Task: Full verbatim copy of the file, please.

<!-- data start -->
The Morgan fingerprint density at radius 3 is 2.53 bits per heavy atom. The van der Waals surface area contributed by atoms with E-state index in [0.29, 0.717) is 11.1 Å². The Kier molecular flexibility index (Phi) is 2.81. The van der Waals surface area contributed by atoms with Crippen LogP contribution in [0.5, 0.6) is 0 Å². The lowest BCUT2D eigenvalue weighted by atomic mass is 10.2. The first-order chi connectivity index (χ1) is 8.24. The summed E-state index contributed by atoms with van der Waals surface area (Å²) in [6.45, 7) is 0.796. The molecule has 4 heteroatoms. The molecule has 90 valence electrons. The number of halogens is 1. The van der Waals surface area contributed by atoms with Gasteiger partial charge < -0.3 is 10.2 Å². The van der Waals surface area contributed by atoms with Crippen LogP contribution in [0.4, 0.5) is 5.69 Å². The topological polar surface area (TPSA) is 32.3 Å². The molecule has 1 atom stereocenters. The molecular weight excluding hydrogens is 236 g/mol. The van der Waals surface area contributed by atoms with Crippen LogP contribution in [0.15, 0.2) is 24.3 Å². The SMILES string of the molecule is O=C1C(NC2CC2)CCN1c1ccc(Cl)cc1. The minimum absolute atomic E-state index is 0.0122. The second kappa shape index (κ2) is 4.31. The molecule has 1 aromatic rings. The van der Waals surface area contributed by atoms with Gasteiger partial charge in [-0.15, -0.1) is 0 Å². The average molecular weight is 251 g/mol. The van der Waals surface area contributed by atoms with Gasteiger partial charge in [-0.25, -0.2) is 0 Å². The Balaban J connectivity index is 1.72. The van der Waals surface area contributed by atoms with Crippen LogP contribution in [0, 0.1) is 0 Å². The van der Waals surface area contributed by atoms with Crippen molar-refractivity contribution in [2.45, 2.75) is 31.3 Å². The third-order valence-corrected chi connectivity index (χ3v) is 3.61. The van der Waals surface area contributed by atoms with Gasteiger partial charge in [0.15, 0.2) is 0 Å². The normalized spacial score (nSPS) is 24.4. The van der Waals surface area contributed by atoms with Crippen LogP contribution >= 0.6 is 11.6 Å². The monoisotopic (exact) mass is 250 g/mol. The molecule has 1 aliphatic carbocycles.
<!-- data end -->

The Morgan fingerprint density at radius 3 is 2.53 bits per heavy atom. The van der Waals surface area contributed by atoms with E-state index in [0.29, 0.717) is 11.1 Å². The Kier molecular flexibility index (Phi) is 2.81. The van der Waals surface area contributed by atoms with Crippen LogP contribution in [0.5, 0.6) is 0 Å². The lowest BCUT2D eigenvalue weighted by atomic mass is 10.2. The first-order chi connectivity index (χ1) is 8.24. The summed E-state index contributed by atoms with van der Waals surface area (Å²) in [6.45, 7) is 0.796. The molecule has 4 heteroatoms. The molecule has 90 valence electrons. The number of halogens is 1. The van der Waals surface area contributed by atoms with Gasteiger partial charge < -0.3 is 10.2 Å². The van der Waals surface area contributed by atoms with Crippen LogP contribution in [0.4, 0.5) is 5.69 Å². The topological polar surface area (TPSA) is 32.3 Å². The molecule has 1 atom stereocenters. The molecular weight excluding hydrogens is 236 g/mol. The van der Waals surface area contributed by atoms with Crippen LogP contribution in [0.15, 0.2) is 24.3 Å². The SMILES string of the molecule is O=C1C(NC2CC2)CCN1c1ccc(Cl)cc1. The minimum absolute atomic E-state index is 0.0122. The second kappa shape index (κ2) is 4.31. The molecule has 1 aromatic rings. The van der Waals surface area contributed by atoms with Gasteiger partial charge in [-0.15, -0.1) is 0 Å². The average molecular weight is 251 g/mol. The van der Waals surface area contributed by atoms with Gasteiger partial charge in [-0.25, -0.2) is 0 Å². The Balaban J connectivity index is 1.72. The van der Waals surface area contributed by atoms with Crippen LogP contribution in [0, 0.1) is 0 Å². The van der Waals surface area contributed by atoms with Crippen molar-refractivity contribution in [2.45, 2.75) is 31.3 Å². The third-order valence-corrected chi connectivity index (χ3v) is 3.61. The van der Waals surface area contributed by atoms with Gasteiger partial charge in [0.15, 0.2) is 0 Å². The normalized spacial score (nSPS) is 24.4. The van der Waals surface area contributed by atoms with Crippen LogP contribution >= 0.6 is 11.6 Å². The monoisotopic (exact) mass is 250 g/mol. The molecule has 1 aliphatic carbocycles.